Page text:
Matters India reporter
Mandalay, June 24, 2019: Cardinal Charles Bo, archbishop of Yangon, has compared Mandalay’s new archbishop to Irrawaddy river, Myanmar’s endangered life line.
The cardinal, head of the Catholic Church in Myanmar, on June 23 consecrated Monsignor Marco Tin Win as the archbishop of Mandalay.
Cardinal Bo has been championing the people’s cause to save Irrawaddy river from the Myanmar military government’s indiscriminate development plans.
On June 8, the bishops’ conference in Myanmar, representing the country’s 16 Catholic dioceses, requested all the stakeholders to seriously reconsider the plan to build Myitsone dam in Kachin state which they said was an ill-conceived concept.
Mandalay city in central Myanmar is the country’s historic, cultural and Buddhist capital as well as the first Catholic diocese in Myanmar.
The cardinal was joined in the episcopal ordination by Archbishop Paul Tschang In-Nam, Apostolic Nuncio of Myanmar, Thailand and Cambodia, along with 18 bishops of Myanmar, as well as some 300 priests, religious men and women, and large number of faithful.
The four-hour program that started in the Cathedral of the Sacred Heart Mandalay was attended by an inter faith delegation consisting of Buddhists, Muslims, Hindus and representatives of several Christian denominations.
Also present at the function was a delegation of Don Bosco Past Pupils from Kolkata who were on India-Myanmar Friendship Mission and guests of the cardinal.
Explaining the historical context of the episcopal consecration, the cardinal compared the new archbishop to nation’s life line river saying, “Irrawaddy gratefully receives rain and springs from nature and gracefully gives to all – the life giving water.”
“I am reminded of the Irrawaddy river and its two qualities,” the cardinal explained saying, “she gratefully receives rain and springs from nature and gracefully gives to all – the life giving water.”
The cardinal continued, “From gratitude we move to grace, where Monsignor Marco is an erudite scholar, taught in many seminaries, an able administrator proving his worth both at the national and diocesan level. He is deeply spiritual, tasting both western and eastern spirituality, a man of reconciliation and harmony because he constantly works for interreligious harmony nurturing deep friendships with Buddhist monks.”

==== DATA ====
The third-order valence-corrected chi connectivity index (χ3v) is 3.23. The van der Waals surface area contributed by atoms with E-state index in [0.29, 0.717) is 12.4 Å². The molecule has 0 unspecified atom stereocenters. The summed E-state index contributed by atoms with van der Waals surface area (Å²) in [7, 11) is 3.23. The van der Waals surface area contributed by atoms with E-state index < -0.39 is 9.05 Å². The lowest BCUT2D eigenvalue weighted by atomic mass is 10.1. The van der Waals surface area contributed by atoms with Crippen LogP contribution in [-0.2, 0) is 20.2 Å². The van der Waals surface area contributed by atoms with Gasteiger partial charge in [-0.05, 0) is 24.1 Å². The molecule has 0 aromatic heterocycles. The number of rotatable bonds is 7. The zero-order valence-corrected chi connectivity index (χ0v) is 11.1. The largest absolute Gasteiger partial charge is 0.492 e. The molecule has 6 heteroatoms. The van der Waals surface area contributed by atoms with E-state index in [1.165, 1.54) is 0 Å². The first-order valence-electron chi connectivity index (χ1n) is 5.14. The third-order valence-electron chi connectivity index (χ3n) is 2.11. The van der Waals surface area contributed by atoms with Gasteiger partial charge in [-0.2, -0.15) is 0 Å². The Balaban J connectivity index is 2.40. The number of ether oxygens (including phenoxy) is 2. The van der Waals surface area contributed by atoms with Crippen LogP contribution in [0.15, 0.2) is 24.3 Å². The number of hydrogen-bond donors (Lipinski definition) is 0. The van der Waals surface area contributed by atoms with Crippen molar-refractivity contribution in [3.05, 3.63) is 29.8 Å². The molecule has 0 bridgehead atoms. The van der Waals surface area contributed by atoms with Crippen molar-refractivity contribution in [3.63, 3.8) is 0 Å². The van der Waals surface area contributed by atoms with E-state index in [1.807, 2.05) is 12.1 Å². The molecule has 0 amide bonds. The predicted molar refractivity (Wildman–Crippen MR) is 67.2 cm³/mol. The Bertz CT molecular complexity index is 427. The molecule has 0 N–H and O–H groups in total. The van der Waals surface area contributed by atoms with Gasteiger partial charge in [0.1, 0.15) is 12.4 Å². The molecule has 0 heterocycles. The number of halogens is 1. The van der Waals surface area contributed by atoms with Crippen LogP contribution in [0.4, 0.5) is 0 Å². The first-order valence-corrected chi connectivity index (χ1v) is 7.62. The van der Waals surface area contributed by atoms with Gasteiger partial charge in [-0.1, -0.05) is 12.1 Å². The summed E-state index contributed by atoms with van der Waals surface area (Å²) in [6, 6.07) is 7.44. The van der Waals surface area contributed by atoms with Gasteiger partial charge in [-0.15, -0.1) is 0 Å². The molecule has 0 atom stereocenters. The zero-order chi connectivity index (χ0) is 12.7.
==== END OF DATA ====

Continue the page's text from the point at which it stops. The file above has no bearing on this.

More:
The first cardinal of Myanmar and the president of the Federation of the Asian Bishops’ Conferences further said, “In a country where religious extremism is rearing its ugly head, his [Monsignor Marco] presence will be of great national importance in peace making.”
The cardinal noted that the country also faced challenges to dignity of the poor and women through invading poverty. Other issues include threats to people’s livelihood and oppressive problems of drugs, human trafficking and extreme poverty, he noted.
The 71-year-old cardinal reminded the new archbishop, “Your major challenge is to strengthen the unity of the Church. Unity among the clergy, unity among religious, unity among the people… Even the early Church grappled with the problem of disunity and healed these difficulties with two processes — service and fellowship.”
“Healing of wounds and memories is a great task,” said the cardinal recalling that the heart rending cry of Pope Francis to the People of Myanmar given during the papal Mass in Yangon: “Do not wound, but heal one another. I urge everyone, before we can all break bread on the altar, break the bread of unity and reconciliation.”
The Portuguese missionaries brought Christianity to Myanmar in 15th century.